I encourage administrators to revisit their Student Assistance Programs (SAP), campus counseling center services, and other services that support student health and wellbeing. In doing so, they should look for creative, proactive, cost-effective solutions to support, engage, and assist students in their wellbeing. Not doing so communicates another distressing message to students and parents.

About the Author

Norman Winegar, LCSW, CEAP, NCAC II is the Chief Clinical Officer at Espyr. For over 30 years, Norman has practiced in mental health, substance misuse, and EAP settings. He has also worked in leadership positions in both public and private sector behavioral health organizations. An author of four books, he is frequently called on for presentations and as a panelist to share his expertise and experience as a mental health professional.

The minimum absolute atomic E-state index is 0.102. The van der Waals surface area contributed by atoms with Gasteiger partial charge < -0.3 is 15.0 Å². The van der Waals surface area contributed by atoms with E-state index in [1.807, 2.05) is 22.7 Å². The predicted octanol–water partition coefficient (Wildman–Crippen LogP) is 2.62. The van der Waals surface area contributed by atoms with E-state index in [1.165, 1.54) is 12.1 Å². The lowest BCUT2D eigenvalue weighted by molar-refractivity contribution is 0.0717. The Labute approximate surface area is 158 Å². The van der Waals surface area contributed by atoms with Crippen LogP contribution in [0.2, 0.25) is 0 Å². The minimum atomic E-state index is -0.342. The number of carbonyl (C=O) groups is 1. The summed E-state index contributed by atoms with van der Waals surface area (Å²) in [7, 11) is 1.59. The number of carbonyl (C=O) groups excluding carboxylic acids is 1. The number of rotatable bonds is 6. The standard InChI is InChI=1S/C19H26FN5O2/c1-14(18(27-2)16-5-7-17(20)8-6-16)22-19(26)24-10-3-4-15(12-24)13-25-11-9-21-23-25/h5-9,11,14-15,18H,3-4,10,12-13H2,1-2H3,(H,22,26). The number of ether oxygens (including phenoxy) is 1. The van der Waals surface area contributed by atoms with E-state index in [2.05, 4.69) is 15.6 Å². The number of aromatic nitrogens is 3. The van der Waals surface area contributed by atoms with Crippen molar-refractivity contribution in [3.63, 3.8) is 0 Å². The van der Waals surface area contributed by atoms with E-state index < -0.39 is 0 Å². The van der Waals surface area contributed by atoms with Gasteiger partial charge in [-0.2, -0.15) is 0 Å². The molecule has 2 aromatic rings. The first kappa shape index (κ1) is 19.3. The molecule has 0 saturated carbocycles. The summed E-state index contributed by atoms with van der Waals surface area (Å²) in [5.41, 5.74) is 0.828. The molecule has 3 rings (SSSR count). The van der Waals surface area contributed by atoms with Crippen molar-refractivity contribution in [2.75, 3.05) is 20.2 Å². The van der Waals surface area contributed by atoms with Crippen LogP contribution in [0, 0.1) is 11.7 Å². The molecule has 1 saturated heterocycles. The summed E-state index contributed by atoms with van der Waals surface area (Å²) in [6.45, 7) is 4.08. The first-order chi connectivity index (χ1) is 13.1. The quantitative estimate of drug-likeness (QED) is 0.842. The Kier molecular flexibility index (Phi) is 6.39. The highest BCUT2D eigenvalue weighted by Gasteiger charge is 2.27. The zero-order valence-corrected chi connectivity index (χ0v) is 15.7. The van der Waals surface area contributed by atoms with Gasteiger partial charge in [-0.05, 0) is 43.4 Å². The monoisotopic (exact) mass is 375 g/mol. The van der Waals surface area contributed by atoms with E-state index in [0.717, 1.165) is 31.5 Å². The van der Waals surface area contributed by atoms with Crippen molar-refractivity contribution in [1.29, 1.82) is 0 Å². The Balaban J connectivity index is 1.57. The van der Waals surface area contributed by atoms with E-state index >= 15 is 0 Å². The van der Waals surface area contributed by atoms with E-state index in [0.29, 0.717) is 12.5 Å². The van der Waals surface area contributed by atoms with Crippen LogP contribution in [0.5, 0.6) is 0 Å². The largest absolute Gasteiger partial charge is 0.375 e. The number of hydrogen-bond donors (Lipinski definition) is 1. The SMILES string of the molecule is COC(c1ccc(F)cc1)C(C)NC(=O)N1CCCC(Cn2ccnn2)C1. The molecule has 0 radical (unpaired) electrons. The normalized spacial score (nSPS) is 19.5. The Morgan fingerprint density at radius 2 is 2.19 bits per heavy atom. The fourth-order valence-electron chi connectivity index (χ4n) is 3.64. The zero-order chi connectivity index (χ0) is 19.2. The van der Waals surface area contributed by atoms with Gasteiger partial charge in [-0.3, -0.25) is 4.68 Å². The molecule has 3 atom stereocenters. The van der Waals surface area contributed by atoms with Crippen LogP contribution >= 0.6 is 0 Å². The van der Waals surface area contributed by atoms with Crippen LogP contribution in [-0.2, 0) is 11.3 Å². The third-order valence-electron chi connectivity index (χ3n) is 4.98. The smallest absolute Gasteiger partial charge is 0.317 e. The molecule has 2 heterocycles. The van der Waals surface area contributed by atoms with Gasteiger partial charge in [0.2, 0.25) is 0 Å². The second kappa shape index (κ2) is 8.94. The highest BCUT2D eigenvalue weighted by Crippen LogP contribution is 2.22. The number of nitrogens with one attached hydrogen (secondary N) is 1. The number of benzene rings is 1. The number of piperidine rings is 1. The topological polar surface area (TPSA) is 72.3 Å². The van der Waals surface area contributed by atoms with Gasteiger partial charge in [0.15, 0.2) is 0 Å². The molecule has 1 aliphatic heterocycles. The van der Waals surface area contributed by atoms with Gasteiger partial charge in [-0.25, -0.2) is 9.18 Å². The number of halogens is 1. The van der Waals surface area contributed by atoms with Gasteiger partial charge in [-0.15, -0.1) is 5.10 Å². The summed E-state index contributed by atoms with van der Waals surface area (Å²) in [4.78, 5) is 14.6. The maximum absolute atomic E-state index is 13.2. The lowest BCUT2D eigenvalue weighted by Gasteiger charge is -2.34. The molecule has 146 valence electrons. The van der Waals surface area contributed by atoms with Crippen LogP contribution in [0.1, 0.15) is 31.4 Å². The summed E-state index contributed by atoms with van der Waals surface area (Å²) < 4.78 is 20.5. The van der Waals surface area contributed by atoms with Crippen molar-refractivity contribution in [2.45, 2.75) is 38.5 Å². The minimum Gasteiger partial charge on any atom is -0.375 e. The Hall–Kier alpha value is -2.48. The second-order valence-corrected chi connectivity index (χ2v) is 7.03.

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About Espyr

For over 30 years Espyr, has provided innovative mental health solutions to organizations operating under some of the most challenging conditions. Espyr’s portfolio of customized counseling, coaching and consulting solutions help people and organizations achieve their full potential by providing mental health support and driving positive behavioral change.  For more information on how Espyr can help your organization, call Espyr at 888-570-3479 or click here.

College Students In Crisis. What You Need To Know Now.